Sunday, May 17, 2015

Butterfly Dream: Hometown Memories Haiku by Marilyn Humbert

English Original

the drip, drip, drip
of hometown memories ...
roof icicles

Marilyn Humbert

Chinese Translation (Traditional)

像流水般潺潺不斷 ...

Chinese Translation (Simplified)

像流水般潺潺不断 ...

Bio Sketch

Marilyn Humbert lives in the Northern Suburbs of Sydney NSW surrounded by bush. Her pastimes include writing free verse poetry, tanka, tanka prose and related genre. She is the leader of Bottlebrush Tanka Group and member of the Huddle and Bowerbird Tanka Groups. Her tanka appears in Australian and international journals.


  1. In Marilyn's visually appealing and heartfelt haiku, there is a connection / scent link ("nioi-zuke," understood in the Basho's sense of the phrase) between Ls 1&2 and L3.

    Note: For more info. see Chapter 4, The Art of Juxtaposition: Cutting and Joining , "Traces of Dreams: Landscape, Cultural Memory, and the Poetry of Basho." pp. 82-115.

    I'll discuss how to effectively use this scent link technique in the forthcoming "To the Lighthouse" post.

  2. Below is a relevant excerpt from Haruo Shirane's "Matsuo Basho and the Poetics of Scent," Harvard Journal of Asiatic Studies, Vol. 52, No. 1 (Jun., 1992):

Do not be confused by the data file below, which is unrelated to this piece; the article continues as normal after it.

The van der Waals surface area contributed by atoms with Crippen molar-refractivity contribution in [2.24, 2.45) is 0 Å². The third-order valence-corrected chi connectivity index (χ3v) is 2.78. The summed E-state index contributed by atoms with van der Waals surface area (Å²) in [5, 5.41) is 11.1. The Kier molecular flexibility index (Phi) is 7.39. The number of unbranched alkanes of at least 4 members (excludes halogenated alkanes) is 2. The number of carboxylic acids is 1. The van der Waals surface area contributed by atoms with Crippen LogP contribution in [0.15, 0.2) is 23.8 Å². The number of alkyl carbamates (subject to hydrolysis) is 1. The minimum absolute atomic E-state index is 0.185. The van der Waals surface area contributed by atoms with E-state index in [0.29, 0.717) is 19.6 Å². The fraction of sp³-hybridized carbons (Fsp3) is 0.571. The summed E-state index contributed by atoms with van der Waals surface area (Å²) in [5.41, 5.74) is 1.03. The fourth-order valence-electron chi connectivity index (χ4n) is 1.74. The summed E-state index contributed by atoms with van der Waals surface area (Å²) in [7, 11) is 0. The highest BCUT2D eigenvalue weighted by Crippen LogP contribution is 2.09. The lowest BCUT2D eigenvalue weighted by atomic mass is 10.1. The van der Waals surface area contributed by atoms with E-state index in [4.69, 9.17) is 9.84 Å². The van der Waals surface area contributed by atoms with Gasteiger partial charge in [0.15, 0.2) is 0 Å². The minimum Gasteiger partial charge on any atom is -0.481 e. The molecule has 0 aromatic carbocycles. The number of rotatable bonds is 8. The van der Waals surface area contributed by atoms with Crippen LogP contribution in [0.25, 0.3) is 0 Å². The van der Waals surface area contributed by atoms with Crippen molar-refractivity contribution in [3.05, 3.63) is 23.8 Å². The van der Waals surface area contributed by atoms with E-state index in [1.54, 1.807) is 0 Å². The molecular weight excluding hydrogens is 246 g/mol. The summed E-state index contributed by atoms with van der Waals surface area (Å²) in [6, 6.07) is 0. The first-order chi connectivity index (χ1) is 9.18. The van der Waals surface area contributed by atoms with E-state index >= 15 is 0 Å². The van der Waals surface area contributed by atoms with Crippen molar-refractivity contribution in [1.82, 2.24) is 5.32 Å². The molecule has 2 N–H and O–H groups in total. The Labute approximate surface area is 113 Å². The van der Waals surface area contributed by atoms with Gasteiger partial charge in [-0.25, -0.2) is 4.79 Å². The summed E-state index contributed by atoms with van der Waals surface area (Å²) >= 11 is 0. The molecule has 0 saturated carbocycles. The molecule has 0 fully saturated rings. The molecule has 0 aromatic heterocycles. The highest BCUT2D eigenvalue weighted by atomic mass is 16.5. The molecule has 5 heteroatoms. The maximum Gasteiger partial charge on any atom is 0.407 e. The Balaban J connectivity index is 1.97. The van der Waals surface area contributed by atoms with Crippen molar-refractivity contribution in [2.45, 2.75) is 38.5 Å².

... the "Basho style" (Shofu XA,), which continued to evolve until the end of his career. The most salient characteristic of this haikai style, particularly as embodied in Sarumino RW. (Monkey's Straw Raincoat, 1691), the most influential haikai anthology of his school, is the "link by scent" (nioi-zuke), a phrase intended to suggest the way in which a verse carries the atmosphere of its predecessor much as the fragrance of a flower is carried by the wind....

    Sanzosshi, a record of Basho's teachings edited by Doho, gives two examples of nioi-zuke.

    Fearing the boat
    in the autumn wind-
    sound of the waves

    Where go the wild geese?
    To White Child? Young Pine?2

    The added verse takes up the overtones of the previous verse and gives it expression in a scene.

    Cries of a weasel
    beneath the kitchen sink
    Never seeded,

    the broom grass has grown
    high and thick.

    Taking up the faint scent of poverty in the previous verse, the second verse expresses it in the thick, unseeded broom grass and the dilapidated house. (NKBZ 51:586) ....